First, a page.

If you enjoy beer and you’re a Houstonian, you know Saint Arnold Brewing Co. and its founder, Brock Wagner. Affable, tall, and wiry, and hiding his blonde hair under a big ol’ cowboy hat, he’s the Grand Poobah of the local scene. Heck, he helped to create it.
Exactly 25 years ago—on June 9, 1994—Wagner shipped his very first keg of Saint Arnold Amber Ale, an instant game-changer for the city. It was a confusing, difficult time to be a brewer in Texas, though. Wagner could make beer and, ultimately, distribute it to bars and supermarkets and the like, but he couldn’t sell it for consumption, or to go, at his own brewery; instead, he had to give it away during tours.
Still, the year prior, the state had established what was called a brewpub license, which allowed small brewers to sell their products in taprooms but not distribute anywhere beyond that. The result was that brewpubs started opening around Houston for the first time, during the same era that Saint Arnold was born. And so, despite challenges, the city began to discover the joys of craft beer.
Since those early days, a lot has changed. While things haven’t opened up entirely, Wagner and others spent years advocating for more permissive laws to allow smaller breweries to gain a foothold in the industry, and in 2013 they had some success—brewers are now allowed to both make beer for wider distribution and sell it on their premises. The Texas Senate just recently passed a bill allowing larger craft producers to sell their beer to go. The result is the new generation of breweries that’s exploded across H-Town.
We recently met up with Wagner to chat about the evolution of the beer scene in Houston over some darn good burgers at EaDo’s Rodeo Goat. He got the Nanny Goat, with herbed chèvre complementing a huge, juicy, loosely packed beef patty, while we attacked the Whiskey Burger topped with whiskey cheddar, candied bacon, blackberry compote, and mustard. Both were perfect washed down with—what else?—Saint Arnold beers.
Before the arrival of brewpubs in Houston, in 1993, and Saint Arnold the year after, what was the city’s beer scene like?
A fancy thing was getting a big oil can of Foster’s. Seriously, there was nothing down here. You had Bass Ale. La Carafe actually had Heineken on tap, which was funny because I remember having Heineken on tap and thinking it didn’t taste right because it wasn’t skunked.
How much did things change afterward?
There were a lot of brewpubs that opened up in this town. In fact, I used to put together this thing where we had these monthly brewers’ meetings, and we’d all get together at one of our establishments. We had a nascent brewing community. There were probably four at a time, and we had a total of maybe 11 or 12 or something. And then they all failed.
What made them fail?
I kind of feel like Houston was a little cursed—there wasn’t such an upsurge of demand for craft beer that it helped these places overcome whatever their flaw was, and they all kind of had a flaw. And that flaw could in some cases be that they had bad beer.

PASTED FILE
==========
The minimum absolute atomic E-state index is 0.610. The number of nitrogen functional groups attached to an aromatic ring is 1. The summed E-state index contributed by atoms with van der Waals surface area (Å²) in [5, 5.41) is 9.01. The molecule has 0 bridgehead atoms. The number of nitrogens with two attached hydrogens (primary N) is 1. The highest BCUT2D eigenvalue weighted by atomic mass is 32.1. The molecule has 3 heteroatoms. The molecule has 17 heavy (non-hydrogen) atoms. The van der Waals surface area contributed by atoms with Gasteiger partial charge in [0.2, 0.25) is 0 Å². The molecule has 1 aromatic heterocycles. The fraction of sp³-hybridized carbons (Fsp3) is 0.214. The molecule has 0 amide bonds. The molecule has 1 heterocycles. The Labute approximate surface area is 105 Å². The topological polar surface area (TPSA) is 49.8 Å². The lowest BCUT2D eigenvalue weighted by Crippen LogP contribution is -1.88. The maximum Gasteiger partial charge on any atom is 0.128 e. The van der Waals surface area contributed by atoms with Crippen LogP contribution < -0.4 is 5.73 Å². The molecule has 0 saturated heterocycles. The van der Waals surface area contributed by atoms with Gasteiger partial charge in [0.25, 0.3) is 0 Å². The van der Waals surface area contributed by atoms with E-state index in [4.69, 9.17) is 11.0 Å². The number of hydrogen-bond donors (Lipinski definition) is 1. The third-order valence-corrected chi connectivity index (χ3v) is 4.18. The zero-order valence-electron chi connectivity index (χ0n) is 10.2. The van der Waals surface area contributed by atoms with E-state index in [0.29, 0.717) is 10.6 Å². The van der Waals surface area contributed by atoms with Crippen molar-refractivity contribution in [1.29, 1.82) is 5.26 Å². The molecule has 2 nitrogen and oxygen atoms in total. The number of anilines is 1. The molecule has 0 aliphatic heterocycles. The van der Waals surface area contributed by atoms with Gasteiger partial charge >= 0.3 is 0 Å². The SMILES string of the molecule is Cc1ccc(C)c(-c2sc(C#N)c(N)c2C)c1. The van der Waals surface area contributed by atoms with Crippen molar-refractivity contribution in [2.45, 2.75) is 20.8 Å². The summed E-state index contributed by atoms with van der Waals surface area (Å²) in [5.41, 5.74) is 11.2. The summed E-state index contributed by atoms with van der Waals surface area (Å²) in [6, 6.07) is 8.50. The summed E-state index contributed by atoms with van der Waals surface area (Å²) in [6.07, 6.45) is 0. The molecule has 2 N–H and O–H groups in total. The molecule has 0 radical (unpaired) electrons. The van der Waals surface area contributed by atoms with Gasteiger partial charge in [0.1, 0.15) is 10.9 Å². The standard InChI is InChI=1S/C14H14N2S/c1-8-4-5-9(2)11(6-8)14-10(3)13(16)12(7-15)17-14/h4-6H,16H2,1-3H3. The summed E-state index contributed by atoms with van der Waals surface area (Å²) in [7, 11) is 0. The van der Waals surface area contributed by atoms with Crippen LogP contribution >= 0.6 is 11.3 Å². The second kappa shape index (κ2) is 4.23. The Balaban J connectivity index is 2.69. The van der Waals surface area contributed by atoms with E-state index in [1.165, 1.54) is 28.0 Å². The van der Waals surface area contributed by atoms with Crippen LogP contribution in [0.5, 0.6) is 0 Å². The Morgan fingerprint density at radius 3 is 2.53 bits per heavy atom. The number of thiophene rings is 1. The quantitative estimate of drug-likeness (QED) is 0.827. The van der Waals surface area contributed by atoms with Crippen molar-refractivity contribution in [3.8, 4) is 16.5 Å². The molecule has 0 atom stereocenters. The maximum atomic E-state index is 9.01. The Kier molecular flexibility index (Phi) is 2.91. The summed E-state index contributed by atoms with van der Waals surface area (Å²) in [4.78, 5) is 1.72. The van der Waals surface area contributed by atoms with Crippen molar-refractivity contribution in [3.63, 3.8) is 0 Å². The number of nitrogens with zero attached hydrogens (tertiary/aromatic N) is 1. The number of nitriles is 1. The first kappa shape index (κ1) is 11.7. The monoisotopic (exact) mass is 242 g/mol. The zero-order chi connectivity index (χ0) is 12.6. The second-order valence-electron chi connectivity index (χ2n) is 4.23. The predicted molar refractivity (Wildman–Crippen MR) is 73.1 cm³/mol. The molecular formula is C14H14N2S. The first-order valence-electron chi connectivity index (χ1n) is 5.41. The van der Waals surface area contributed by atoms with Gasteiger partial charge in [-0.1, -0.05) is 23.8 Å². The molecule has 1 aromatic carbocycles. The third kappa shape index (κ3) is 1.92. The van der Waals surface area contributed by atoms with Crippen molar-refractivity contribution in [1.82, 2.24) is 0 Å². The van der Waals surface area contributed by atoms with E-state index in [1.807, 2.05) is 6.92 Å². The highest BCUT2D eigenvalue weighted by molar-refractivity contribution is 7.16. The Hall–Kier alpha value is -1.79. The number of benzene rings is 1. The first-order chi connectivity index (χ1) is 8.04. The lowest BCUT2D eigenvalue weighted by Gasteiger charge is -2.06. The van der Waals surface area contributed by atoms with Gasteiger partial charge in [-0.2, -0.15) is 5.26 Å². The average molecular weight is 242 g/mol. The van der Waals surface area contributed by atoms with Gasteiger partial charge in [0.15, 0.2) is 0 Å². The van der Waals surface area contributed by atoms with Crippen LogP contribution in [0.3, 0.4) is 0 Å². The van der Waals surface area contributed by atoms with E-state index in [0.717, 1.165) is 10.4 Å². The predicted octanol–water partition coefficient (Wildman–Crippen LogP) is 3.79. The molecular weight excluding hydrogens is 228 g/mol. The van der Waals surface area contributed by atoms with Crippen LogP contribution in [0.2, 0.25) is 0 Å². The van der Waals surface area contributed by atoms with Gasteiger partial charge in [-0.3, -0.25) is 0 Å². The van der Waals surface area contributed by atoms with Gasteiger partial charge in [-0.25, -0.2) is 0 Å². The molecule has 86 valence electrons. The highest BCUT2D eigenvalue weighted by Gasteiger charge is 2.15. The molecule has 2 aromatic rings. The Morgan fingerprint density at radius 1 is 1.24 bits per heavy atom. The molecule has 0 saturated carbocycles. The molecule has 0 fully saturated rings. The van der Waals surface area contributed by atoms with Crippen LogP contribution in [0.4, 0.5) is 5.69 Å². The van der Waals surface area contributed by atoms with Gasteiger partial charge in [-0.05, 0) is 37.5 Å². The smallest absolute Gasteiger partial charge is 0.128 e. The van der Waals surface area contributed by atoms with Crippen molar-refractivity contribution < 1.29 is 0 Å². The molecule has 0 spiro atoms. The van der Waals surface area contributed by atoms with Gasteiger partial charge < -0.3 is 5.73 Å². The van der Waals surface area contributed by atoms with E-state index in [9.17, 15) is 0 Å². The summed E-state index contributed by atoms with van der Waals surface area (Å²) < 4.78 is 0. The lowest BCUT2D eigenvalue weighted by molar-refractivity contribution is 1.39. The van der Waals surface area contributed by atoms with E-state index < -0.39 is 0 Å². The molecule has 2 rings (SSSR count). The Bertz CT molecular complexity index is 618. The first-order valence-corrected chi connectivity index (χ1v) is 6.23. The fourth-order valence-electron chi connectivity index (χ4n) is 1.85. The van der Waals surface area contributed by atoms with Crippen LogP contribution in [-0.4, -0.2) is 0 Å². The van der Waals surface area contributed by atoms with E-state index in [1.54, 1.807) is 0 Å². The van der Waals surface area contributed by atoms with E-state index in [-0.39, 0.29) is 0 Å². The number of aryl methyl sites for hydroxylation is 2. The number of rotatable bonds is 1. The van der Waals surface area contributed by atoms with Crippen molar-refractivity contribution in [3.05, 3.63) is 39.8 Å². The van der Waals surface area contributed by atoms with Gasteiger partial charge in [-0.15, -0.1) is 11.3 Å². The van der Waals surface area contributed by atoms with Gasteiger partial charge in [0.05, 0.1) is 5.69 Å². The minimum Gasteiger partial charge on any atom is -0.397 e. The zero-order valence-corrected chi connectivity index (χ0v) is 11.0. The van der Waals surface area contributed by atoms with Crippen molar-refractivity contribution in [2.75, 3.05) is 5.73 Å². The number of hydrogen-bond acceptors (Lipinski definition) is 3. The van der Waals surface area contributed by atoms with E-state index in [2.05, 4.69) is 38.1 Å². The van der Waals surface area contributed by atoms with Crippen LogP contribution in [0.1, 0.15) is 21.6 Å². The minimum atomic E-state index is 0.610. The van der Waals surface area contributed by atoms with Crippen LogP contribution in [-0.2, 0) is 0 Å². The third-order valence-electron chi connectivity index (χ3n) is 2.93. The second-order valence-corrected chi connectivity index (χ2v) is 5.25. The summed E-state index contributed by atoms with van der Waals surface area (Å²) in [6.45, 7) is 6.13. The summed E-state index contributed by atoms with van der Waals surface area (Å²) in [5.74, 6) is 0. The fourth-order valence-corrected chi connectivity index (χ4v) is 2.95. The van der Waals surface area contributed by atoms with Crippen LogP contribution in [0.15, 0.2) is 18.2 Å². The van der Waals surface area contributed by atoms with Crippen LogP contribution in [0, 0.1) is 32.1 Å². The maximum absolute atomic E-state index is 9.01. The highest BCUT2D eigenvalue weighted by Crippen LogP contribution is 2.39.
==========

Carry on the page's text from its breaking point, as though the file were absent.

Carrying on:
You’re saying consumers weren’t quite there yet.
If people came on the tour, they tended to be open-minded and wanted to learn. I would take people through and have them chew on all the malts. When we had a random group coming in, you’d get a bunch of people trying the beer, but you’d have so many people saying, ‘Give me a Light. Give me a Light.’
When did the tide start to turn?
I think about 2009. That’s when you started seeing a few breweries opening up, and it wasn’t an insignificant number. I think that’s one of the things that helped us get the laws passed in 2013.
What happened once the laws opened up?
That was a game changer. You can have a nice career doing this. It’s like having a restaurant or any other business like that, where you can have a lot of them.
Now there are breweries producing wild ales, milkshake beers, hazy beers—literally everything is fair game. What do you think of all that?
I think it’s great. I don’t see any reason to open a brewery and do the exact same thing everybody else does. I think the community here is much richer because people are doing different things, and that’s where you see people succeeding, because they’re doing them well. And I think the customers are getting more. They’re more educated, and they demand quality. We also have a lot of alumni out there, brewing beer and doing a good job.
It feels like the beer scene here is finally becoming community- and locality-focused.
When you have all these new places opening around the city, it’s easier to have something that’s truly local to you. It used to be that on a Saturday you would see people at Saint Arnold from the entire city of Houston. Well, you still see that, but now if I go out to No Label, Southern Star, Bakfish, or some place, I’ll see people who I used to see at Saint Arnold all the time, but now that brewery is two minutes from their house, whereas we’re 30 minutes away. And I think that’s a good thing.
Houston is known for its diverse food scene. Do you hope folks from other parts of the world come here to help push the beer scene further?
Absolutely. You get different tastes. This is an international city, and everybody has their own take. You haven’t really seen ethnic diversity in brewing in Houston, like you do in the food here, and I think that would be something pretty exciting to see.